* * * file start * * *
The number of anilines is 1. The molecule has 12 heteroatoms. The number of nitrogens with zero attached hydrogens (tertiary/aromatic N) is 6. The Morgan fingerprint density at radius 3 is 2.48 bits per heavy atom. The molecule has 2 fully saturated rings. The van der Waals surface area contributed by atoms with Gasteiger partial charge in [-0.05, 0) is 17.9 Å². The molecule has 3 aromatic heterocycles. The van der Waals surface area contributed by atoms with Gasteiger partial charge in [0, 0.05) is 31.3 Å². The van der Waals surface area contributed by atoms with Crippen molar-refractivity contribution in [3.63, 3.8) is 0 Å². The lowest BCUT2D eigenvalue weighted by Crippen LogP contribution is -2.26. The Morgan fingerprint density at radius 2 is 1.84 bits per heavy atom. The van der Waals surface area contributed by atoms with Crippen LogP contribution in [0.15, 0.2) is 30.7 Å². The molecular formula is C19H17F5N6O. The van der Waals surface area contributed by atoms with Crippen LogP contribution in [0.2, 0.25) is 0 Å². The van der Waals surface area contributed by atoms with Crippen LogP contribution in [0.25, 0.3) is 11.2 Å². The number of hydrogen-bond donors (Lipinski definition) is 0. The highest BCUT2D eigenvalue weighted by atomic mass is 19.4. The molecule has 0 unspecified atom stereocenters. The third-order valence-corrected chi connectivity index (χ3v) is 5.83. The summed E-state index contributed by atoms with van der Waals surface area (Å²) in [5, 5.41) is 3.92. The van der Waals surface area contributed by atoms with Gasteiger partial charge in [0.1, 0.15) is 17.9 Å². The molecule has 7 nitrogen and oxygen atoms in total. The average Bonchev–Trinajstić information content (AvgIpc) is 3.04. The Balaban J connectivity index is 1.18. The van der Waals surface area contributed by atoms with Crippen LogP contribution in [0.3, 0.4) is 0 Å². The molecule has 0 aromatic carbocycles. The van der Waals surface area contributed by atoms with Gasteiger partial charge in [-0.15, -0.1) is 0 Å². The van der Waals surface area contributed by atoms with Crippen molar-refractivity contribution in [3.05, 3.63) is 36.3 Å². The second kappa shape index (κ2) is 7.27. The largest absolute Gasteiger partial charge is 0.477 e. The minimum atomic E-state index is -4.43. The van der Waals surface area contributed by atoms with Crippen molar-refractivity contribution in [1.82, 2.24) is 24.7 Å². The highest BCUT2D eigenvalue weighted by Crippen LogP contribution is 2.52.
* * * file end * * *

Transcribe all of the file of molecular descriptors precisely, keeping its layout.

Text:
The number of anilines is 1. The molecule has 12 heteroatoms. The number of nitrogens with zero attached hydrogens (tertiary/aromatic N) is 6. The Morgan fingerprint density at radius 3 is 2.48 bits per heavy atom. The molecule has 2 fully saturated rings. The van der Waals surface area contributed by atoms with Gasteiger partial charge in [-0.05, 0) is 17.9 Å². The molecule has 3 aromatic heterocycles. The van der Waals surface area contributed by atoms with Gasteiger partial charge in [0, 0.05) is 31.3 Å². The van der Waals surface area contributed by atoms with Crippen molar-refractivity contribution in [3.63, 3.8) is 0 Å². The lowest BCUT2D eigenvalue weighted by Crippen LogP contribution is -2.26. The Morgan fingerprint density at radius 2 is 1.84 bits per heavy atom. The van der Waals surface area contributed by atoms with Crippen LogP contribution in [0.15, 0.2) is 30.7 Å². The molecular formula is C19H17F5N6O. The van der Waals surface area contributed by atoms with Crippen LogP contribution in [0.2, 0.25) is 0 Å². The van der Waals surface area contributed by atoms with Crippen LogP contribution in [0.25, 0.3) is 11.2 Å². The number of hydrogen-bond donors (Lipinski definition) is 0. The highest BCUT2D eigenvalue weighted by atomic mass is 19.4. The molecule has 0 unspecified atom stereocenters. The third-order valence-corrected chi connectivity index (χ3v) is 5.83. The summed E-state index contributed by atoms with van der Waals surface area (Å²) in [5, 5.41) is 3.92. The van der Waals surface area contributed by atoms with Gasteiger partial charge in [0.1, 0.15) is 17.9 Å². The molecule has 7 nitrogen and oxygen atoms in total. The average Bonchev–Trinajstić information content (AvgIpc) is 3.04. The Balaban J connectivity index is 1.18. The van der Waals surface area contributed by atoms with Crippen LogP contribution in [0.3, 0.4) is 0 Å². The molecule has 0 aromatic carbocycles. The van der Waals surface area contributed by atoms with Gasteiger partial charge in [-0.15, -0.1) is 0 Å². The van der Waals surface area contributed by atoms with Crippen molar-refractivity contribution in [3.05, 3.63) is 36.3 Å². The second kappa shape index (κ2) is 7.27. The largest absolute Gasteiger partial charge is 0.477 e. The minimum atomic E-state index is -4.43. The van der Waals surface area contributed by atoms with Crippen molar-refractivity contribution in [1.82, 2.24) is 24.7 Å². The highest BCUT2D eigenvalue weighted by Crippen LogP contribution is 2.52.